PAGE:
Tehran has repeatedly said that its nuclear programme is purely for generating electricity.
 
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The new text includes a travel ban on officials involved in Tehran's nuclear and missile programmes, as well as inspections of suspicious import and export shipments.

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The draft has already been agreed by the five veto-wielding members of the council - Britain, China, France, Russia and the US - meaning it is very likely to be adopted.

Britain, France sand Germany, co-sponsors of the text, say they are confident that they have sufficient support among the council's 10 non-permanent members for a resolution to pass.

However, Indonesia, Libya, South Africa and Vietnam, all non-permanent council members, have said that further sanctions may be unnecessary.

South African view

Abdul Minty, South Africa's envoy to the International Atomic Energy Agency (IAEA), the nuclear watchdog, said the latest report by Mohamed ElBaradei, the agency's chief, showed "increasing confidence that Iran does not intend to use its nuclear programme for military purposes".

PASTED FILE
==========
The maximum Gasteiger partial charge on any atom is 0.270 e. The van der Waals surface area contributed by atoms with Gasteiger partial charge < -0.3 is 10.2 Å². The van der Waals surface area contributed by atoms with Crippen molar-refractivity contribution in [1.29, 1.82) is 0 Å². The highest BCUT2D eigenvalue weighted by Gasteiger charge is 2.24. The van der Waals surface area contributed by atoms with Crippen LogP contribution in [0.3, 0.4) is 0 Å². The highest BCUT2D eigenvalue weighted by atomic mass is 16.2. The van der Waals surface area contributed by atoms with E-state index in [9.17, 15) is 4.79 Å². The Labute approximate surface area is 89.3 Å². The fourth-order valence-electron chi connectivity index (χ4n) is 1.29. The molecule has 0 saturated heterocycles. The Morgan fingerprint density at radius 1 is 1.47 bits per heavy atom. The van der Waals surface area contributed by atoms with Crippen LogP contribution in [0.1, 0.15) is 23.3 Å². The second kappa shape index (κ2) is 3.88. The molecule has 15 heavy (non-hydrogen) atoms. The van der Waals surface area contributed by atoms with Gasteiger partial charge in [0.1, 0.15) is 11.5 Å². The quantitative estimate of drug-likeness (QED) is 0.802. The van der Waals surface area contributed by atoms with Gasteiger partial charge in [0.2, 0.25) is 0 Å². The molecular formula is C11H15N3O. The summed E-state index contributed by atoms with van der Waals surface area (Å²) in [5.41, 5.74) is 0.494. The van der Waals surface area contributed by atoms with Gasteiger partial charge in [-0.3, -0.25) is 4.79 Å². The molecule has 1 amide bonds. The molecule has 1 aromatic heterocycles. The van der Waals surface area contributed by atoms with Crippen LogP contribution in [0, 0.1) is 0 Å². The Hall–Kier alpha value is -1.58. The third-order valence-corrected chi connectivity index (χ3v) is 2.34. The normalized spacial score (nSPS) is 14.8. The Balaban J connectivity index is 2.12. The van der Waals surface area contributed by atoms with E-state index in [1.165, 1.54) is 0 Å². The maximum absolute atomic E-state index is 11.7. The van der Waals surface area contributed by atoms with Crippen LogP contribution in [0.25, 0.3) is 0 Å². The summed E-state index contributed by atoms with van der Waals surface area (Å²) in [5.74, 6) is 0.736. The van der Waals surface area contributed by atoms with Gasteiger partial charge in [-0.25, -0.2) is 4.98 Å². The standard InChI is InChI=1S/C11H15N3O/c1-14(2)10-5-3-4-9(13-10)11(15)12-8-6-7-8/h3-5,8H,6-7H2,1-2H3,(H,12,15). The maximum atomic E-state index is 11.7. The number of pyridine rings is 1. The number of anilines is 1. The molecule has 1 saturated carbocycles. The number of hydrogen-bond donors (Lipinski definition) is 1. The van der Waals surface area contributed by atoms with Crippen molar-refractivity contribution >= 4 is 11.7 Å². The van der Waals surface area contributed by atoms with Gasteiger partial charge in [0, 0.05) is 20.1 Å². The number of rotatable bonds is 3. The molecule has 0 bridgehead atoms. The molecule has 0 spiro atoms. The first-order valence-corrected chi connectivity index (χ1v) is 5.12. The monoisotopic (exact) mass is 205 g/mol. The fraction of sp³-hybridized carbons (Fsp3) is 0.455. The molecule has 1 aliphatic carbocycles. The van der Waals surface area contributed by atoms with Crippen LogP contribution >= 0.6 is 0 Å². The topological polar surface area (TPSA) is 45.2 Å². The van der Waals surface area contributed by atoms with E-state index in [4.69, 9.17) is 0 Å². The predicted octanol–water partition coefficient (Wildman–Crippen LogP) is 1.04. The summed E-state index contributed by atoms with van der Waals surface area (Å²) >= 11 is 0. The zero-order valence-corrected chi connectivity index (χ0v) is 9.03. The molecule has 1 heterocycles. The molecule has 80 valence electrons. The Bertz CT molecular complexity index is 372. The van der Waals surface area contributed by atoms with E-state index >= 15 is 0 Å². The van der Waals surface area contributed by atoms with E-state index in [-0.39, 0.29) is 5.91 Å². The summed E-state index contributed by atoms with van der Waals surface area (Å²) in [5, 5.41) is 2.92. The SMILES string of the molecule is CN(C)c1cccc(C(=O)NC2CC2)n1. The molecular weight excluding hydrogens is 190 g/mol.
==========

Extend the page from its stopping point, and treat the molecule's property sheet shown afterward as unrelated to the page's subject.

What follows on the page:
But Nicolas Sarkozy, France's president, called on Thabo Mbeki, South Africa's president, to back the sanctions draft on Thursday, during a visit to Cape Town, calling it "necessary to do something to avoid the worst".

Vitaly Churkin, Russia’s ambassador to the UN, said the council had to take a tough line against Iran, despite Moscow's close energy and economic ties.

Manouchehr Mottaki, Iran's foreign minister, called the Security Council's charges "baseless", in a letter to Ban Ki-Moon, the UN's secretary-general.